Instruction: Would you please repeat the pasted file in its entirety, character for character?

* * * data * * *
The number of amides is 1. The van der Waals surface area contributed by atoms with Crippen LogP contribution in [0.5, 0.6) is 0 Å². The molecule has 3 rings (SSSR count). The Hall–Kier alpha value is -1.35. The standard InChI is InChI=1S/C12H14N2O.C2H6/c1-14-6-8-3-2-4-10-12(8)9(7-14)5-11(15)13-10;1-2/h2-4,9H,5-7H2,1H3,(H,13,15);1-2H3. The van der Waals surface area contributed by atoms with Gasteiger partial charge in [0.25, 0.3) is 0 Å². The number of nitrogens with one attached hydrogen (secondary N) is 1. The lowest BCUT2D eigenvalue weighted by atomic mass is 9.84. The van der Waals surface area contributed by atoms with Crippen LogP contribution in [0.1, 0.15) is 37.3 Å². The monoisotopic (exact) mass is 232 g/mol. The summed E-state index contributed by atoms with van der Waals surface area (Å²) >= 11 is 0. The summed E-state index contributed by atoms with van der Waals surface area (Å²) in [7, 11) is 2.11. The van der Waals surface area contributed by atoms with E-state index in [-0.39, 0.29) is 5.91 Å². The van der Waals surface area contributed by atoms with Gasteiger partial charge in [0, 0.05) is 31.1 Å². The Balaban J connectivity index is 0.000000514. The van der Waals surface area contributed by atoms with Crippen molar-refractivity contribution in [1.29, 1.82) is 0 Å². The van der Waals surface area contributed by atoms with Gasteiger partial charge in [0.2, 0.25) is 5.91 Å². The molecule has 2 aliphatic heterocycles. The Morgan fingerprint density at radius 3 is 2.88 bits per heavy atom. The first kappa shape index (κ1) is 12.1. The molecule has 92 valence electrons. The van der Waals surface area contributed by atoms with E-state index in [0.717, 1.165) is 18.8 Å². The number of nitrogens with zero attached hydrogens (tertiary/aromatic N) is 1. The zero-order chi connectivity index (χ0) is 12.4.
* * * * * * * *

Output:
The number of amides is 1. The van der Waals surface area contributed by atoms with Crippen LogP contribution in [0.5, 0.6) is 0 Å². The molecule has 3 rings (SSSR count). The Hall–Kier alpha value is -1.35. The standard InChI is InChI=1S/C12H14N2O.C2H6/c1-14-6-8-3-2-4-10-12(8)9(7-14)5-11(15)13-10;1-2/h2-4,9H,5-7H2,1H3,(H,13,15);1-2H3. The van der Waals surface area contributed by atoms with Gasteiger partial charge in [0.25, 0.3) is 0 Å². The number of nitrogens with one attached hydrogen (secondary N) is 1. The lowest BCUT2D eigenvalue weighted by atomic mass is 9.84. The van der Waals surface area contributed by atoms with Crippen LogP contribution in [0.1, 0.15) is 37.3 Å². The monoisotopic (exact) mass is 232 g/mol. The summed E-state index contributed by atoms with van der Waals surface area (Å²) >= 11 is 0. The summed E-state index contributed by atoms with van der Waals surface area (Å²) in [7, 11) is 2.11. The van der Waals surface area contributed by atoms with E-state index in [-0.39, 0.29) is 5.91 Å². The van der Waals surface area contributed by atoms with Gasteiger partial charge in [0, 0.05) is 31.1 Å². The Balaban J connectivity index is 0.000000514. The van der Waals surface area contributed by atoms with Crippen molar-refractivity contribution in [1.29, 1.82) is 0 Å². The van der Waals surface area contributed by atoms with Gasteiger partial charge in [0.2, 0.25) is 5.91 Å². The molecule has 2 aliphatic heterocycles. The Morgan fingerprint density at radius 3 is 2.88 bits per heavy atom. The first kappa shape index (κ1) is 12.1. The molecule has 92 valence electrons. The van der Waals surface area contributed by atoms with E-state index in [0.717, 1.165) is 18.8 Å². The number of nitrogens with zero attached hydrogens (tertiary/aromatic N) is 1. The zero-order chi connectivity index (χ0) is 12.4.